After Alabama Sen. Luther Strange's recent defeat in a Republican primary runoff, the national spotlight turned west and onto incumbents in Nevada and Arizona already facing intra-party challenges next year. Yet just over the nearest border, a Mississippi state senator with something of a vendetta against the party's establishment was feeling empowered to mount another insurrection.
Chris McDaniel came close to defeating U.S. Sen. Thad Cochran in 2014 and is now weighing a bid against Republican Sen. Roger Wicker. McDaniel monitored the Alabama runoff up close, appearing there in support of eventual victor Roy Moore and getting face time with former Trump adviser Steve Bannon, who is plotting his own war against the establishment GOP via congressional primaries next year. McDaniel says Bannon is encouraging him to run against Wicker in Mississippi. And while he won't make a final decision about getting into the race until the end of October, he said the results in his neighboring state were nothing short of inspiring.
"These are definitely exciting times," McDaniel said in an interview with RealClearPolitics, calling the political climate "a great awakening."
Three years ago, McDaniel forced Cochran into a primary runoff that tested the power of the party against Tea Party-aligned forces. In that midterm year, Republicans not only overcame primary challengers but expanded their ranks to take the majority in the upper chamber. And even as Trump upended the establishment to secure the presidential nomination in 2016, incumbent senators survived challengers that year too.
The National Republican Senatorial Committee, under the direction of Roger Wicker, preserved the majority in the chamber and lost just two seats, which happened to also be in states Trump lost.
This time, McDaniel and other potential challengers are hoping to capitalize on heightened GOP voter dissatisfaction with the Republican-controlled Congress. An analysis of the Alabama race by the Senate Leadership Fund, a Mitch McConnell-aligned super PAC that spent heavily on behalf of Strange, explained that GOP leadership has now become the new bogeyman for angry voters, who largely see Congress' lack of legislative accomplishments as an impediment to the Trump agenda.
That dynamic is encouraging to McDaniel, who might otherwise have trouble arguing that someone like Wicker isn't sufficiently conservative. The election of Trump seemed to scramble conservative ideology and angst regarding the status quo. Even McDaniel, who campaigned three years ago as a "true conservative" and plans to do so again, acknowledges the president's inconsistencies.
"The reason we thought the election of Trump was important was because he was an agent of change," he told RCP. "Sometimes we disagree. But as long as he is pushing back against Washington, D.C., and against the establishment ... what we're really after here is to change Washington."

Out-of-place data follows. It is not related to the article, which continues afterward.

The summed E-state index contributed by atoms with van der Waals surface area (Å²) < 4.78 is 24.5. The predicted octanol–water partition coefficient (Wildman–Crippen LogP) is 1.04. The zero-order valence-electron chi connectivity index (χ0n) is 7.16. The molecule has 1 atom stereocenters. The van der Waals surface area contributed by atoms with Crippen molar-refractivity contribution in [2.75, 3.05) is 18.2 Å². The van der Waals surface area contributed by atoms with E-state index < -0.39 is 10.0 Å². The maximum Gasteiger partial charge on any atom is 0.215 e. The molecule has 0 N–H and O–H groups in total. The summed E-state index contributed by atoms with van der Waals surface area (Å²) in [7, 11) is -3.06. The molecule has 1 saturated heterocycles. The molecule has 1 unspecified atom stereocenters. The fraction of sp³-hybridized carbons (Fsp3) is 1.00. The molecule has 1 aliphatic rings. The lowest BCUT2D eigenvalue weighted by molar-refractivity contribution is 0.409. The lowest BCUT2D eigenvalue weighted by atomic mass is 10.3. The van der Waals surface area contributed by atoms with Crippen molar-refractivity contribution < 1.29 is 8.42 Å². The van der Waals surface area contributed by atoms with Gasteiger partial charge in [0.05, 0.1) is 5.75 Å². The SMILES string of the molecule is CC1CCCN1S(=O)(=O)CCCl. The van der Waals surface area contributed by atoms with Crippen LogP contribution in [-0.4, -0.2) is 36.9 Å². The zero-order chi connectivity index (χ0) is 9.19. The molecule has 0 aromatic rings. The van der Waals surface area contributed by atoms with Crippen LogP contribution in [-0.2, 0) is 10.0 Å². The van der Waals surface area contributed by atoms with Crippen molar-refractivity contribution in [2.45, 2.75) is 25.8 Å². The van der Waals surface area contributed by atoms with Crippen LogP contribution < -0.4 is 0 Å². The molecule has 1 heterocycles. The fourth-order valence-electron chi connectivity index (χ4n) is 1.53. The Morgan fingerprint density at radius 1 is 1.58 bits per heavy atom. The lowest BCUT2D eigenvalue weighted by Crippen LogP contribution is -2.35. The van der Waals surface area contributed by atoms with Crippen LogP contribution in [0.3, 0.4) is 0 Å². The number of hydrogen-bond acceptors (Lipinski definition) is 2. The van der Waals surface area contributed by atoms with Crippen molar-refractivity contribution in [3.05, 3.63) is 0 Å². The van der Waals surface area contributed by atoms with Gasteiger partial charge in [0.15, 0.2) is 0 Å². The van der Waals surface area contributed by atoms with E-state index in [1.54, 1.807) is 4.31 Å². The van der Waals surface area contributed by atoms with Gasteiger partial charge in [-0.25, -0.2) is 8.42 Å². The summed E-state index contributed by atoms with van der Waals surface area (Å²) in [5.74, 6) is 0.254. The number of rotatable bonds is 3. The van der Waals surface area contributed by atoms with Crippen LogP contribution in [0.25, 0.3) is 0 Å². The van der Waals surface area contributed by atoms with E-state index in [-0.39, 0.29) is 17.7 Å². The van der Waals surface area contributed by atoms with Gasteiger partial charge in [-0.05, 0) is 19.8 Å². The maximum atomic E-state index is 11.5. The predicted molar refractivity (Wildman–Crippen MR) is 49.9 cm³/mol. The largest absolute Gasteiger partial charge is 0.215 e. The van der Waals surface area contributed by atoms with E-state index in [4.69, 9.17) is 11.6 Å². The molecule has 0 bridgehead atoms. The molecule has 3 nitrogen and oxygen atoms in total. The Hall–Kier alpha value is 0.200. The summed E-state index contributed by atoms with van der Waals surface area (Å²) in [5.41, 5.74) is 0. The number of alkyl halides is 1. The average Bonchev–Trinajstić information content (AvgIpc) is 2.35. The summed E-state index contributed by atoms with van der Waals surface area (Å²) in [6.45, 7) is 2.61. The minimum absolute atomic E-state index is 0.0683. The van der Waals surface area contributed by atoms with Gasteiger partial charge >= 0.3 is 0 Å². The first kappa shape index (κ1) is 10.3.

Republican voters, he said, "sense a disconnect between the people we're electing and the people on the ground, and they feel no one is listening."
Yet Republican strategists and operatives in Mississippi are cautious about extrapolating too much from the results in their neighboring state, even if they think McDaniel could wage a credible challenge to Wicker. Roy Moore has been a known commodity in Alabama with a deep and loyal conservative/evangelical following. While many outside the state see him as a highly controversial insurgent, his appeal had been long established among conservatives there. Additionally, Strange's appointment by the scandal-plagued Gov. Robert Bentley, following Jeff Sessions' confirmation as attorney general, also played a role in voters' distaste for him.
"Alabama was its own unique election. It had the variables that no other state has right now," said Austin Barbour, a GOP strategist who advised Cochran's campaign in 2014 and ran Wicker's campaign in 2008.
Mississippi, too, will have its own set of circumstances. One of them is that if McDaniel decides to run, his race against Cochran three years ago figures to loom large.
McDaniel contested the runoff results in 2014 in which he finished just under 8,000 votes behind the six-term senator and ginned up controversy by arguing the election had been stolen from him and his supporters. Cochran, who finished behind McDaniel in the primary's first round--in which neither man topped 50 percent of the vote--mobilized Democrats and African Americans for the runoff (Mississippi holds open primaries). Cochran's team argued during the campaign that the incumbent's position on the Appropriations Committee was critical to a state that depends on government-subsidized education and health programs. The GOP and allied groups spent millions on behalf of the incumbent.